I wandered lonely through a secret daffodil wood

Nature Studies: Wild daffodils are much smaller and more delicate than the cultivated kind, and they are a knockout

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The Independent Online

As the natural world grows ever more degraded, it becomes harder and harder to see really worthwhile things, so at the weekend I made a special expedition to see something singular: wild daffodils.

Right now, of course, we are in the heart of the daffodil season, and the flowers must be among the most familiar in the world. But the big yellow blooms that people know tend to be the cultivated versions of the wild plant; and there are more than 27,000 varieties of those.

Wild daffodils, on the other hand, which up until the 19th century were common all over Britain, even on the outskirts of London, are now very much rarer, and have a scattered distribution generally in the west. There is an area on the Herefordshire-Gloucestershire border known as “the golden triangle” for its abundance of the flowers, which hosts a 10-mile walk to see them, the Daffodil Way.

I had never seen them, until Sunday. I didn’t have time to go to Herefordshire, but I was lucky in that a friend of mine who is an expert botanist knew of a wood with wild daffodils somewhat closer to the capital; when we parked the car, we were 49 miles from my west London home. And then there was a walk of about a mile.

Clinging on to the side of a valley and bisected by a stream, the wood is unknown, other than to local people; it is only shown, not named (although it has a name) on the standard Ordnance Survey map. It is a secret, I suppose. There is no sign to it, or on it. But there they were, and at the sight of them, I was taken aback.

For wild daffodils are much smaller and more delicate than the cultivated kind, especially the popular varieties such as Dutch Master, which are two feet tall with blowsy trumpets the colour of egg-yolks, and cram municipal flower beds in ranks of thousands. The wild plants, with their blue-green leaves as thin as watchstraps, are half or even a third of the size. They seemed far more individual. Graceful, fragile, they were scattered across the woodland floor in ones and twos and stood out against their leaves like pale yellow stars in a blue-green sky.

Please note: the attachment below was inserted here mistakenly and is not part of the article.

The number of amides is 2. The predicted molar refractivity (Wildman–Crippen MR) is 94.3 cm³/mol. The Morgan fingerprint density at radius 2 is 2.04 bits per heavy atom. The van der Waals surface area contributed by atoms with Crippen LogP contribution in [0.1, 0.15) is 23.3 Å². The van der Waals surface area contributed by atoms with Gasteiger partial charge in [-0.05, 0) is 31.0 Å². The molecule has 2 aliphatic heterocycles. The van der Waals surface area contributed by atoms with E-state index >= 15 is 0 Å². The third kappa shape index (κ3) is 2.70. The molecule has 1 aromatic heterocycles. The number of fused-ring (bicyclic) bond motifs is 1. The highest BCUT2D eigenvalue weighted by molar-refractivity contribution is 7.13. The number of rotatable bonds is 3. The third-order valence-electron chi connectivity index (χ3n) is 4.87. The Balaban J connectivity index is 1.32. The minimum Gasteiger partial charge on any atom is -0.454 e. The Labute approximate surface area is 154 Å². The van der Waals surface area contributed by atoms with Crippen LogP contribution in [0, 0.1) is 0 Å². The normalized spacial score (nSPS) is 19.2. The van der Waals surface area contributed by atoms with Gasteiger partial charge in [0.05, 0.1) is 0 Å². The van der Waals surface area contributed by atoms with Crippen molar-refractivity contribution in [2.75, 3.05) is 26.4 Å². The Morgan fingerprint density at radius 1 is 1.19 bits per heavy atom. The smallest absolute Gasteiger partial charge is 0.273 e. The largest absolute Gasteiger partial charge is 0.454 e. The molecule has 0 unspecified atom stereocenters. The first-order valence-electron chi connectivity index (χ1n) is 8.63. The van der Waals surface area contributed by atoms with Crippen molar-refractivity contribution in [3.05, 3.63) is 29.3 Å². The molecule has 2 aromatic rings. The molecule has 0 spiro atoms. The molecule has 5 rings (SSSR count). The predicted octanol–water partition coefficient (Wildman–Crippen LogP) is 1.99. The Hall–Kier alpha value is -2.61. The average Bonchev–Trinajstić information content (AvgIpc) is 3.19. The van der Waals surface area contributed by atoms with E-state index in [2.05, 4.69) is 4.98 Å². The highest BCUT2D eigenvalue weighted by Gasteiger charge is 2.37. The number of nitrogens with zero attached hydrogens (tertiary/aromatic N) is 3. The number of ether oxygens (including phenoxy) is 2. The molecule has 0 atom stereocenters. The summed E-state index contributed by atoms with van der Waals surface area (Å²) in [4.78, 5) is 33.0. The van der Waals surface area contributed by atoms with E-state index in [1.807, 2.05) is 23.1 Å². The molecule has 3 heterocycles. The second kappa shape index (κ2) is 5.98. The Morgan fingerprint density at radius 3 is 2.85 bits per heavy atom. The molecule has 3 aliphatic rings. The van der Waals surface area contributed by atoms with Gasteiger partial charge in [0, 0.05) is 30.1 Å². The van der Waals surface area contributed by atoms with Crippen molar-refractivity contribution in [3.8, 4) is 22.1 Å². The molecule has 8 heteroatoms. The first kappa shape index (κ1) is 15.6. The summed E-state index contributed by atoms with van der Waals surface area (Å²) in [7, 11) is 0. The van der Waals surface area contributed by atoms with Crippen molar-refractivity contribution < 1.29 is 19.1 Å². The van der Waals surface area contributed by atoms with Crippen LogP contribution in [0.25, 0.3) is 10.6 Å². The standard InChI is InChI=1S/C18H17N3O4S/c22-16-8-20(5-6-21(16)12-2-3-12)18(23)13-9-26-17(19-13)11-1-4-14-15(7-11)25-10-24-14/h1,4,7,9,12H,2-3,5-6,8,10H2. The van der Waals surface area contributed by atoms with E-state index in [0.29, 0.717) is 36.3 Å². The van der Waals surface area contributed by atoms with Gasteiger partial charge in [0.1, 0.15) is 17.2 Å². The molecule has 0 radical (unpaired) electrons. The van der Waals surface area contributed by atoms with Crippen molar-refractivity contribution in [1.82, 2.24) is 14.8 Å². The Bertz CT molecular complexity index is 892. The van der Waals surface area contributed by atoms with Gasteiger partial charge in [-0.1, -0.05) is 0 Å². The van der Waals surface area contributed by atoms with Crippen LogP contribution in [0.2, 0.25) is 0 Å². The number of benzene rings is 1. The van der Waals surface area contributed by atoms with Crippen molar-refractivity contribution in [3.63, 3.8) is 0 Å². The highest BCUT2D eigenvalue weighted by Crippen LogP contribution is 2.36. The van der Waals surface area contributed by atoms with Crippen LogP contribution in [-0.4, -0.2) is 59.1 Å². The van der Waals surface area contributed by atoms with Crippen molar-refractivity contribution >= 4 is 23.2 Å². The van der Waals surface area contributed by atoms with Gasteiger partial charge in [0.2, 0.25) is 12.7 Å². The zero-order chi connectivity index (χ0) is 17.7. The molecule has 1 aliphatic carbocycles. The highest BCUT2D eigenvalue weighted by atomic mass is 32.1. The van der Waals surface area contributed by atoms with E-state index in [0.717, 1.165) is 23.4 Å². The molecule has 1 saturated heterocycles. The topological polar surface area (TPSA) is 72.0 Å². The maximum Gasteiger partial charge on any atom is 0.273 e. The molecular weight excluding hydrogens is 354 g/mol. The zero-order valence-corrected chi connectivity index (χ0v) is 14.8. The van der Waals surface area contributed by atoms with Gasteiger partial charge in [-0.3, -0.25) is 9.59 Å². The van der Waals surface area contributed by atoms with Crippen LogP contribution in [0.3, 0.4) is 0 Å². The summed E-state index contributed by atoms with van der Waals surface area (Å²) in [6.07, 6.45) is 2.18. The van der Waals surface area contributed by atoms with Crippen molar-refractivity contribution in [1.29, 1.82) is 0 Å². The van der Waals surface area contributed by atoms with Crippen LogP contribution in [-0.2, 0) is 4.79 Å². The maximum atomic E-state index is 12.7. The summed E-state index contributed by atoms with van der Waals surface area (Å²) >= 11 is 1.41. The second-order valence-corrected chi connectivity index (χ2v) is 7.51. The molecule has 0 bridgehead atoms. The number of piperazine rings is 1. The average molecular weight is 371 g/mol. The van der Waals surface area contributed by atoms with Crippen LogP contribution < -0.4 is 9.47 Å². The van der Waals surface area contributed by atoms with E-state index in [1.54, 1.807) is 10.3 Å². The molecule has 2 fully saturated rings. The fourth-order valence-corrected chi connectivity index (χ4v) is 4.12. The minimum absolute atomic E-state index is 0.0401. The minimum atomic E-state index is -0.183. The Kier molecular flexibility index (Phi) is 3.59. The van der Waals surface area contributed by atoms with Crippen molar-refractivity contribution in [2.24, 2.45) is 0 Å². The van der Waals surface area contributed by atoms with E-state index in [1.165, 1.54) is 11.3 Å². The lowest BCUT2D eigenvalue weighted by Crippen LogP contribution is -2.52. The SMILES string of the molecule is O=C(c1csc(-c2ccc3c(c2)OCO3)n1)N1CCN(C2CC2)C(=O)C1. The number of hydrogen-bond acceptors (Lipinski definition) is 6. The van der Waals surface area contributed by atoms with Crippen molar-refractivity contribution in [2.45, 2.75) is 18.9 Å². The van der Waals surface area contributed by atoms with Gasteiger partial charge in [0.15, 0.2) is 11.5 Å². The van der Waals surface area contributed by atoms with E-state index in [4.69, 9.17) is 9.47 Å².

I told my botanist friend what a knockout I thought they were and he said: “Everybody who sees wild daffodils for the first time is a bit surprised at how dainty they are, and what a subtle beauty they possess. They seem much more alive than the garden ones.”

Standing in the wood, the silence broken only by birdsong and the tiny clatter of the stream, I was struck by the fact that these flowers had probably been there uninterrupted for thousands of years. The wild plants were what Shakespeare had seen, of course, when he wrote in The Winter’s Tale of “daffodils/ that come before the swallow dares”, and what Wordsworth saw to inspire his best-known poem, at Gowbarrow on Ullswater, in April 1802. They hadn’t been planted by Cumbria County Council.

Wordsworth’s Daffodils – “I wandered lonely as cloud…” – is charming if too familiar for most of us to appreciate properly now; but his sister and companion Dorothy wrote in her journal a description of the same flowers which remains wonderfully fresh (it’s quoted in Richard Mabey’s Flora Britannica): “They grew among the mossy stones about them… some rested their heads upon these stones as on a pillow for weariness; and the rest tossed and reeled and danced and seemed as if they verily laughed with the wind, that blew upon them over the lake; they looked so gay, ever glancing, ever changing…”

I know how they felt, the observers of the past. I came away from my secret wood on Sunday thinking the world still had great things in it, despite the rate at which it is being wrecked.